Nation Time – Joe McPhee

Joe McPhee is, by the evidence presented on this CD, one of the truly great musicians of the postwar era, and probably one of the most criminally ignored. This disc, originally released on Cj Records in 1971 and only  ...

Broke – (hed) p.e.

California Poppy 25X Resin Extract California Poppy has the reputation of being a non-addictive alternative to the opium poppy, though it is less powerful. California poppy is a traditional mild, relaxing smoke – but not that mild –  ...

Surrendered – David S. Ware

David S. Ware is one of the most powerful saxophonists currently working. His technique goes far beyond the sometimes-contrived overblowing of Charles Gayle or the squiggly abstractions of Sabir Mateen or Daniel Carter. He is possessed of a deep  ...

Matthew Shipp Quartet – Pastoral Composure

Matthew Shipp has risen over the past eight years to become the preeminent pianist in the New York "free" or "avant" jazz scene. He has proved occasionally controversial, nearly reaching the point of physical confrontation with arch conservative critic  ...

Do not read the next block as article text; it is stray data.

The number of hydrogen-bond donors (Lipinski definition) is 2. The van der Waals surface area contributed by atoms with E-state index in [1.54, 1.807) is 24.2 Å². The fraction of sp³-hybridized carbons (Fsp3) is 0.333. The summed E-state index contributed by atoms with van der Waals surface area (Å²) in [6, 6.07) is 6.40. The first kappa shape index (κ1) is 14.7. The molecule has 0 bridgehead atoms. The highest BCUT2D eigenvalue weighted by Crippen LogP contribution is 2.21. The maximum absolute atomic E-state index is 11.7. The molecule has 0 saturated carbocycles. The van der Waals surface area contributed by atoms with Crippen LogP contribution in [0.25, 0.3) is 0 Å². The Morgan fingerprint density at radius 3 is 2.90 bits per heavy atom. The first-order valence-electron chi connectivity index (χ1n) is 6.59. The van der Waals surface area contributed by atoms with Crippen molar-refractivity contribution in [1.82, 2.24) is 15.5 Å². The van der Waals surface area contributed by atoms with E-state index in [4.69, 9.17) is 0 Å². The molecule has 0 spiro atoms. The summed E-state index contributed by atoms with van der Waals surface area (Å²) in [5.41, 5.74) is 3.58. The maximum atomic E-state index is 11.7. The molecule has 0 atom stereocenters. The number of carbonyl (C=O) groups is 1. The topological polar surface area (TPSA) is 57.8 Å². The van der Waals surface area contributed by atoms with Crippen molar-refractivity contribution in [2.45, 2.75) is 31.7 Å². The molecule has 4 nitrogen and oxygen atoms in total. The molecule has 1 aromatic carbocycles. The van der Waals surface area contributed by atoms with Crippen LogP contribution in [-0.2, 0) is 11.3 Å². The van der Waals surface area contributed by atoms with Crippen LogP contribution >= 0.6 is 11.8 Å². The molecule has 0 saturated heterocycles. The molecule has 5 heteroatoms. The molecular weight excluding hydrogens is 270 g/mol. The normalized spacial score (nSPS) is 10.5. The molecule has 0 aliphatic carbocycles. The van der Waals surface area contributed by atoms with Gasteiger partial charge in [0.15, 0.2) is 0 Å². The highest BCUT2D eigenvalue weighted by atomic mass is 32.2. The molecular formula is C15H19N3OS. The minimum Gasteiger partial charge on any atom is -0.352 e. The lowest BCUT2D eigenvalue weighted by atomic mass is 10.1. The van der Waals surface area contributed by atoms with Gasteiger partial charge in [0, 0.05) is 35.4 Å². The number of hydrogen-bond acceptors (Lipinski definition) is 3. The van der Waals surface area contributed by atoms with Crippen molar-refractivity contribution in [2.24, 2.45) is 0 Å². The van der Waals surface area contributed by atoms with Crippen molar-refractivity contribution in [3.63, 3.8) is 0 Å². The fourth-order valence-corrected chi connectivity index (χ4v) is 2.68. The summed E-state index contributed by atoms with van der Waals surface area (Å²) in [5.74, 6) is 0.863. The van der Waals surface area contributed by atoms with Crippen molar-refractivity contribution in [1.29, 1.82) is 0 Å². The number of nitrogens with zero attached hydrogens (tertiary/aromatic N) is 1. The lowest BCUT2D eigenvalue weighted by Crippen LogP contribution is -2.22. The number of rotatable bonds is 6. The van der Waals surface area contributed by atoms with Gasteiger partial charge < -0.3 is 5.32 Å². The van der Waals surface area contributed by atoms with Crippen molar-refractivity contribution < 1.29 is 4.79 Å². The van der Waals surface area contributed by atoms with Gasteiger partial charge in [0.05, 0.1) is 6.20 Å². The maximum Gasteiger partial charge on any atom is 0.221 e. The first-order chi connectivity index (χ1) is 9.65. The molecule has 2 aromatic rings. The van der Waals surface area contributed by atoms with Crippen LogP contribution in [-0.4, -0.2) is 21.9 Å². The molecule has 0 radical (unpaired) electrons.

Big Fun – Miles Davis

Big Fun is one of the forgotten items in Miles Davis's discography. Recorded with four different bands (one for each of its album-side-long cuts), it falls somewhere between the expansive soundscapes of Bitches Brew and the chugging, anarchic funk-noise  ...

Below the Under – The Color Red

The Color Red is a young, up-and-coming rock band whose songs are melodic enough for easy listener access (that is, they've got choruses), but still retain a hard, almost metal edge. The metal element emerges most clearly on this  ...

The Big Black – Orange Goblin

First things first: this album's title, The Big Black, has absolutely nothing to do with Steve Albini's noise- and rage-fueled mid-80s pummeling device. No covers of "Jordan, Minnesota" here, sorry. Orange Goblin is a stoner metal band, with no  ...

One Market Under God – Thomas Frank

Once Americans imagined that economic democracy meant a reasonable standard of living for all, that freedom was only meaningful once poverty and powerlessness had been overcome. Today, however, American opinion leaders seem generally convinced that democracy and the free  ...

culturevulture.net – review

Tenor saxophonist David Ware’s albums have never been boring. His deep sense of spirituality, and the sheer force of his playing, imbues his music with an intensity which has brought him a reputation as the closest thing the current jazz  ...